from The American Heritage® Dictionary of the English Language, 4th Edition

  • adj. Ascending, sloping upward, or advancing: a rising tide.
  • adj. Coming to maturity; emerging: the rising generation.
  • n. The action of one that rises.
  • n. An uprising; an insurrection.
  • n. A prominence or projection.
  • n. The leaven or yeast used to make dough rise in baking.

from Wiktionary, Creative Commons Attribution/Share-Alike License

  • v. Present participle of rise.
  • n. rebellion
  • adj. that which goes up

from the GNU version of the Collaborative International Dictionary of English

  • adj. Attaining a higher place; taking, or moving in, an upward direction; appearing above the horizon; ascending.
  • adj. Increasing in wealth, power, or distinction
  • adj. Growing; advancing to adult years and to the state of active life.
  • n. The act of one who, or that which, rises (in any sense).
  • n. That which rises; a tumor; a boil.
  • prep. More than; exceeding; upwards of.

from The Century Dictionary and Cyclopedia

  • Increasing in possessions, importance, power, or distinction: as, a rising town; a rising man.
  • Growing; advancing to adult years, and to the state of active life: as, the rising generation.
  • Growing so as to be near some specified or indicated amount: used loosely in an awkward quasi-adverbial construction: reaching an amount greater than that specified: sometimes with of: as, rising three years old; rising of a thousand men were killed; the colt is rising of two this grass [U. S.]
  • reaching an amount which is at least that specified and may be greater: as, a horse rising fourteen hands
  • approaching but not yet reaching the specified amount: as, a colt rising two years old [Eng.].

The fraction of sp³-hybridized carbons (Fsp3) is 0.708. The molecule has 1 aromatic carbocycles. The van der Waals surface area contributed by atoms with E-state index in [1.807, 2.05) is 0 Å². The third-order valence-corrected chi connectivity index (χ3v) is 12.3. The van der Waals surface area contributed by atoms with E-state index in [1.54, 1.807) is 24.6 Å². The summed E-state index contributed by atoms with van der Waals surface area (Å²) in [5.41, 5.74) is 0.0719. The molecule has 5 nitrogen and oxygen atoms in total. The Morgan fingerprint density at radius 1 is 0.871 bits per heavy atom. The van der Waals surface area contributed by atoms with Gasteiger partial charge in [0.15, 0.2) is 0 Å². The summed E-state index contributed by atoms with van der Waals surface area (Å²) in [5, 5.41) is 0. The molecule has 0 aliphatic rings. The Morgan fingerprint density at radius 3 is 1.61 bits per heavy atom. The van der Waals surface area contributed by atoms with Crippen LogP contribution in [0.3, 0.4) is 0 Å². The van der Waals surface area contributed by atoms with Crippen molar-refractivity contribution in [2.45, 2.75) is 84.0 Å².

• n. The act of one who or that which rises.
  • n. Specifically— The appearance of the sun or a star above the horizon. In astronomy the sun or a planet is said to rise when the upper limb appears in the horizon; and in calculating the time allowance must be made for refraction, parallax, and the dip of the horizon. Primitive astronomers defined the seasons by means of the risings and settings of certain stars relatively to the sun. These, called by Kepler “poetical risings and settings,” are the acronychal, cosmical, and heliacal (see these words).
  • n. The act of arising from the dead, or of coming to life again; resurrection.
  • n. A hostile demonstration of people opposed to the government; a revolt; an insurrection; sedition: as, to call out troops to quell a rising.
  • n. That which rises; a prominence, elevation, or swelling; specifically, a tumor on the body, as a boil or a wen.
  • n. In mining, same as rise, 14.
  • n. A giving way in an upward direction from pressure exerted from beneath.
  • n. That which is used to make dough rise, as yeast or leaven. See salt-rising.
  • n. In bread-making, the quantity of dough set to rise at one time.
  • n. A defect sometimes occurring in casting crucible steel, which is said to “boil” in the mold after teeming, producing a honeycomb structure of the metal.
  • n. A water-swelling: said of ova by fish-culturists.
  • n. Nautical, the thick planking laid fore and aft, on which the timbers of the deck bear; also, the narrow strake inside a boat just under the thwarts.

from WordNet 3.0 Copyright 2006 by Princeton University. All rights reserved.

  • adj. sloping upward
  • adj. coming to maturity
  • adj. newly come into prominence
  • n. organized opposition to authority; a conflict in which one faction tries to wrest control from another
  • adj. advancing or becoming higher or greater in degree or value or status
  • n. a movement upward


Sorry, no etymologies found.



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